Food Bank For New York City’s Can Do Awards Dinner Gala will take place on Wednesday, April 9, and it looks set to be a star-studded affair.
The Can Do Awards Dinner is the premiere Food Bank For New York City event that helps support the nearly 1.5 million New Yorkers who rely on our programs and services to put food on the table. Highlights of the evening include a cocktail reception beginning at 6 p.m. followed by dinner, live and silent auction, awards presentation, and a special musical performance. The evening will be presented by Bank of America.
The evening will be hosted by Cat Greenleaf and will feature appearances by Honorary Chairs Mario Batali & Susan Cahn; Event Chairs Jodisue Rosen Feldman & Scott R. Feldman; Food Bank CEO Margarette Purvis and Honoree Dorothea Bongiovi.
Other guests expected to attend include: Jon Bon Jovi, Mariska Hargitay, Rachael Ray, Tom Colicchio, Lori Silverbush, Ted Allen, Lauren Bush Lauren, Sandra Lee, Jill Hennessy, David Chang, Katie Lee, Marisa May, Kelly Bensimon, Mary Giuliani, Phillip Baltz, Susan Ungaro, and Rene & Susie Lopez.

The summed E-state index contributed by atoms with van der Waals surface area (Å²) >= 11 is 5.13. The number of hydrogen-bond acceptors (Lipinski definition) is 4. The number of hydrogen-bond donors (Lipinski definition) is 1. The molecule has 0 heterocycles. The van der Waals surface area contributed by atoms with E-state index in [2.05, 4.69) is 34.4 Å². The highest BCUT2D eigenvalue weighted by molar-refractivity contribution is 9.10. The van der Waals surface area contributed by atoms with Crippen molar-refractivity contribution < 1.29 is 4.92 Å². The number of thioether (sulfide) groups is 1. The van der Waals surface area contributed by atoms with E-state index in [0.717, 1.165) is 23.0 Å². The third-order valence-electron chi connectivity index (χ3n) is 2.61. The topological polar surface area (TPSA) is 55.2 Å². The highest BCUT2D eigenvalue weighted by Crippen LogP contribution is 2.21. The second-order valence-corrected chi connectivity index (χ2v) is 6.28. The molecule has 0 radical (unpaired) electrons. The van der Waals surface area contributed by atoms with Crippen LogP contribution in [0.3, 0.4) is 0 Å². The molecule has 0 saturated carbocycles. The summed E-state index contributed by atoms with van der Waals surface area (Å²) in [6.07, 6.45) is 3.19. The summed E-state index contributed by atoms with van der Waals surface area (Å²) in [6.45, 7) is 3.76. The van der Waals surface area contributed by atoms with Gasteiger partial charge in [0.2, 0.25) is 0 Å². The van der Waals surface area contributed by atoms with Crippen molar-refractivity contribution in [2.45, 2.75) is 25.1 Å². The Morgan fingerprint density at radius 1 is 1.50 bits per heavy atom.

The event will take place at Cipriani Wall Street in NYC. Find out more here.
Big congrats to Mariska for her directorial debut. She has certainly went above and beyond in her role as a director and tonight’s episode proved that. We are so proud of you! SVU will return with all new episodes starting April 2nd. It’s hard to believe we’re two months away from the finale! Anyway, captures are in the gallery.
Alec Baldwin may have had his struggles with paparazzi, but he’ll be playing a member of the press on Wednesday’s episode of “Law & Order: Special Victims Unit.”
The former “30 Rock” star plays a New York Ledger columnist who appears to have the inside track on a hate crime, but declares it all to be a hoax. Baldwin started filming the day he said goodbye to public life in a New York Magazine essay, but producer Peter Blauner, who wrote the episode’s teleplay, told TODAY that the actor’s public life never crossed with his work on the set.
“I certainly never talked to him about the article,” said Blauner, a journalist-turned-novelist who once wrote for New York Magazine. “On that first day, he delivered a monologue you’ll see in the show, and the key line is, ‘I said my piece.’ I can’t speak for Alec, but he seemed to say that with no lack of conviction.”